Weekly Market Update (November 13, 2017 - November 17, 2017)

By Craig Fehr November 17, 2017

Stocks were lower for the second week in a row as equity markets saw moderate moves both up and down midweek. Wednesday's market decline and Thursday's subsequent rally gave investors a taste of volatility, but the Dow Jones Industrial Average has not experienced a 1% intraday drop over the past 66 trading days, a record streak. While progress was made on a new tax plan, investors are still focused on the differences between the respective U.S. House of Representatives and Senate plans and the difficulties associated with reconciling them. Although changes in government policies can have a sizable effect on investment returns, the timing and impact are harder to predict than you might think. Therefore, we think it’s better to follow time-tested investment principles and avoid letting politics influence your long-term strategy.

The Return of Volatility... Sort Of

Remember market volatility? It's been a while. Long enough, in fact, that you might not have recognized it, but that crooked line in the stock market chart last week was indeed volatility.  The S&P 500 dropped 0.7% midweek, with the Dow shedding 168 points in two days as markets reacted negatively to falling oil prices and worries surrounding the progress of tax reform.  Optimism returned on Thursday to the tune of a nearly 200-point gain, followed by a 100-point drop to end the week.

All told, the Dow fell 0.3% on the week, a dip that hardly registers as a material move. However, it's noteworthy insofar as we haven't seen anything that resembles normal volatility for some time. The S&P 500 moved by more than 0.50% on two separate days last week, the first time that's happened since July.  The market has risen in 10 of the last 13 weeks and hasn't posted a monthly loss since October 2016.  Looking ahead to 2018, we think stock market swings are likely to be more frequent and more material than we've experienced over the past year. Consider the following:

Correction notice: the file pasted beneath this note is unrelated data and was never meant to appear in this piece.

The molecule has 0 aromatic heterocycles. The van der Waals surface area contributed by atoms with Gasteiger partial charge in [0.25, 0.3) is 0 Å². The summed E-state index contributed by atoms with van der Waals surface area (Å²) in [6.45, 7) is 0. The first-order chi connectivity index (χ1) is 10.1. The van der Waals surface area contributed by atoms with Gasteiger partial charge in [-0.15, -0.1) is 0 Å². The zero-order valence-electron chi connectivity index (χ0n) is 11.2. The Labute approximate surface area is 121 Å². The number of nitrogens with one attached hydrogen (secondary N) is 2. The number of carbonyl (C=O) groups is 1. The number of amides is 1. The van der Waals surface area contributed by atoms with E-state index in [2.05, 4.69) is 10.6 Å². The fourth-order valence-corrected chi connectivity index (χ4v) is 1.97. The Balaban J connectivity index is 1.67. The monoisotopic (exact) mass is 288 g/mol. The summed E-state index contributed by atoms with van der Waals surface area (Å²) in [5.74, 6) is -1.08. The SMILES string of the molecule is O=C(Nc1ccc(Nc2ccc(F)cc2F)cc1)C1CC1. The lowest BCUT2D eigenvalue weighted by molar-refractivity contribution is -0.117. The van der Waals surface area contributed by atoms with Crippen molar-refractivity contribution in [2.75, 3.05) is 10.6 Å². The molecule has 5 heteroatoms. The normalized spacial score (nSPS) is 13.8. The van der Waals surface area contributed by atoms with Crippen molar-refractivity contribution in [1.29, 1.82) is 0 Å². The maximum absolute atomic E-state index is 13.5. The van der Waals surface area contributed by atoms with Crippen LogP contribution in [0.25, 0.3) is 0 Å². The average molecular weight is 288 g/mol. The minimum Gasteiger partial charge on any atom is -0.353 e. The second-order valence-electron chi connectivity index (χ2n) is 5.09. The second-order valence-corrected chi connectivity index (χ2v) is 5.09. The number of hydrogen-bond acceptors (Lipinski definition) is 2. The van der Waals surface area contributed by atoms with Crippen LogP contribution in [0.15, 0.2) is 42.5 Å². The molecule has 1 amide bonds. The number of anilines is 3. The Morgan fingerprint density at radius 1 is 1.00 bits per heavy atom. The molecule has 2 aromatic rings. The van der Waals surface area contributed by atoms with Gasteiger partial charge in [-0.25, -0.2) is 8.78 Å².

• Markets have been calm…really calm – It's been 508 days since the last 5% sell-off, and the last 10% correction was almost two years ago. The VIX index, which measures market volatility, has been well below average for the past year, including recently reaching the lowest reading in the history of the index.  Investors aren't complaining, particularly since this year's tranquility has been accompanied by a nearly 20% year-to-date return.  But low volatility can have a drawback. It can foster complacency that can cause overreactions when market gyrations emerge.  We think volatility will return to more of the norm than the exception as we advance in 2018, and investors with appropriate expectations will be better positioned to react – and not overreact – when this occurs.
  • The list of potential volatility instigators isn't shrinking – We think spurts of volatility will become more frequent, and the potential for a market correction – which would be just the third since 2011 - has risen. We think the list of possible catalysts includes a policy misstep from the Fed as it looks to continue raising rates, disappointments or disruptions in the outlook for tax reform, a downturn in the Chinese economy, or an escalation in the conflict with North Korea.